St. Claire played four pro seasons in Venezuela, 1946-1949, with the Patriotas de Venezuela (PDV), followed by the 1954-55 Magallanes Navigators. He played against Roy Campanella in 1946. On December 5, 2021, Tony Piña Campora, via a direct tweet, stated: “Roy Campanella once claimed that Güigüí was the best [defensive] catcher he had ever seen.”
Table I comprises St. Claire’s hitting stats in Venezuela. Campanella, who caught for the Sabios de Vargas (SDV), is in Table II.
Table II: Roy Campanella regular season stats, Venezuela (SDV)
St. Claire made his presence felt in Mexico between 1947-1950, 1952, and 1954. Those summer seasons included Veracruz and Puebla (1947), Monterrey (1948-1950), Jalisco (1952), and Mexico Red Devils (1954). Luis R. Olmo, Güigüí’s teammate with the 1947 Veracruz Azules (Blues), noted: “Güigüí was jovial, but he could catch and had baseball smarts. I did not hesitate to bring him to Caguas [1949-50] when I returned to the Puerto Rico Winter League as Caguas’ player-manager.” (Olmo batted .301 with 14 homers and 72 RBIs for Veracruz.) Rory Costello’s SABR bio of Olmo is at https://sabr.org/bioproj/person/luis-olmo/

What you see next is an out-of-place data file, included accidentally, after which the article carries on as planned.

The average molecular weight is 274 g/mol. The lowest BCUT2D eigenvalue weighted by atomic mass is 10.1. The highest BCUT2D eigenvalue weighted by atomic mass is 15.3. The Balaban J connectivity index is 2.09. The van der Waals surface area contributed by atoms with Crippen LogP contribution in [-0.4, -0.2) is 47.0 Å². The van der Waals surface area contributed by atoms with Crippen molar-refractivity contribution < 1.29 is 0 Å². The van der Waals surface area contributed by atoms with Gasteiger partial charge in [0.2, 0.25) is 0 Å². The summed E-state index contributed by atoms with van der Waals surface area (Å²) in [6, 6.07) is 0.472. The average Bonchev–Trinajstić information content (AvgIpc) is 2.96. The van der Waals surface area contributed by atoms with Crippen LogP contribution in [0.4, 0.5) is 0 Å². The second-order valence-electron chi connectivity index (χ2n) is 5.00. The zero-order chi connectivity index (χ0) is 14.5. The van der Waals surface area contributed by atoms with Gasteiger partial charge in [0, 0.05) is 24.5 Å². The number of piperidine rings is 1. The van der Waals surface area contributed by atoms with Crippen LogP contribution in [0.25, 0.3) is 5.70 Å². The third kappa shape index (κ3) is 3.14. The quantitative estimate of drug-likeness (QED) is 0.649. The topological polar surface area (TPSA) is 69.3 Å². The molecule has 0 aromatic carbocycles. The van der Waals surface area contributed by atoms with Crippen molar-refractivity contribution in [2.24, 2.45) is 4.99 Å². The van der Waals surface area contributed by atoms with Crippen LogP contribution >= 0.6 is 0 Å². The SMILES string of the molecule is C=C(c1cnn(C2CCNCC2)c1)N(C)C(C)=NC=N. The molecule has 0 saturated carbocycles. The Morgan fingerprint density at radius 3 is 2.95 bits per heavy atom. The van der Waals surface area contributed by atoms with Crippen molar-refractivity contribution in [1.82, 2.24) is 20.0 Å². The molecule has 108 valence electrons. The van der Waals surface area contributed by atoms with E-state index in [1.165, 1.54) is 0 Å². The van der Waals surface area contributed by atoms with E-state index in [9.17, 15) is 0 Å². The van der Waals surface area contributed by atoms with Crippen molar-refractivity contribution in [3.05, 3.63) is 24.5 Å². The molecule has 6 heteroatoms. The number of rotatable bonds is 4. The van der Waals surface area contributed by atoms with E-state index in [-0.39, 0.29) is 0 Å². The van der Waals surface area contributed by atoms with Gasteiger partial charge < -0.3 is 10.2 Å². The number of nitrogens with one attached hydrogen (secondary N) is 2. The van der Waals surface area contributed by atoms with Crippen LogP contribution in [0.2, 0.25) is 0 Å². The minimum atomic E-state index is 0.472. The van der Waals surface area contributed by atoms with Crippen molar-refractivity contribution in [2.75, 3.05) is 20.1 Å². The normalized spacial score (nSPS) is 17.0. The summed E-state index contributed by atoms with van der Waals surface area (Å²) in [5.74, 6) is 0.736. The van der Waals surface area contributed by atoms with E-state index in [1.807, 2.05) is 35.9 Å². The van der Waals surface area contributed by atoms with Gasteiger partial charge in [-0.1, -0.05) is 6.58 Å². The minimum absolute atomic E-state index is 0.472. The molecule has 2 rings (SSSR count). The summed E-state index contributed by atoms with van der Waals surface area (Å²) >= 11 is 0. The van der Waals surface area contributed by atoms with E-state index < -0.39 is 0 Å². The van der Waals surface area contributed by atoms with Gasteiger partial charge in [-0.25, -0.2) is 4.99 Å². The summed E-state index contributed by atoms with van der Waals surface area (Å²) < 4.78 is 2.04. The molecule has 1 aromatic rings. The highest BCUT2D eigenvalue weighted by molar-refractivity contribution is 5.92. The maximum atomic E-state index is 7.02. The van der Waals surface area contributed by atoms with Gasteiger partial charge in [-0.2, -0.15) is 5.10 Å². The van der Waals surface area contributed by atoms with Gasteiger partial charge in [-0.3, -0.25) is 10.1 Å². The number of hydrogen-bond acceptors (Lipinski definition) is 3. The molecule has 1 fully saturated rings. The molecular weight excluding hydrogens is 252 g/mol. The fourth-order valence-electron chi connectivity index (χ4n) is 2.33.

The 1948 Monterrey Industriales (50-35) and 1949 Monterrey Sultanas (52-33) won back-to-back league titles with Güigüí catching and Cuban native Lázaro Salazar as manager. Alelandro “Patón” Carrasquel was Monterrey’s 1948 ace, and former big-leaguer with the Washington Senators. Veracruz’s Ray Dandridge (.360) led the 1948 league in batting average. Table III contains Güigüí’s Mexican League hitting stats.
Table III: Luis St. Claire regular season stats, Mexican League (Five Teams)
Source: Enciclopedia del Béisbol Mexicano. Editor Pedro Treto Cisneros, Undécima Edición, 2011.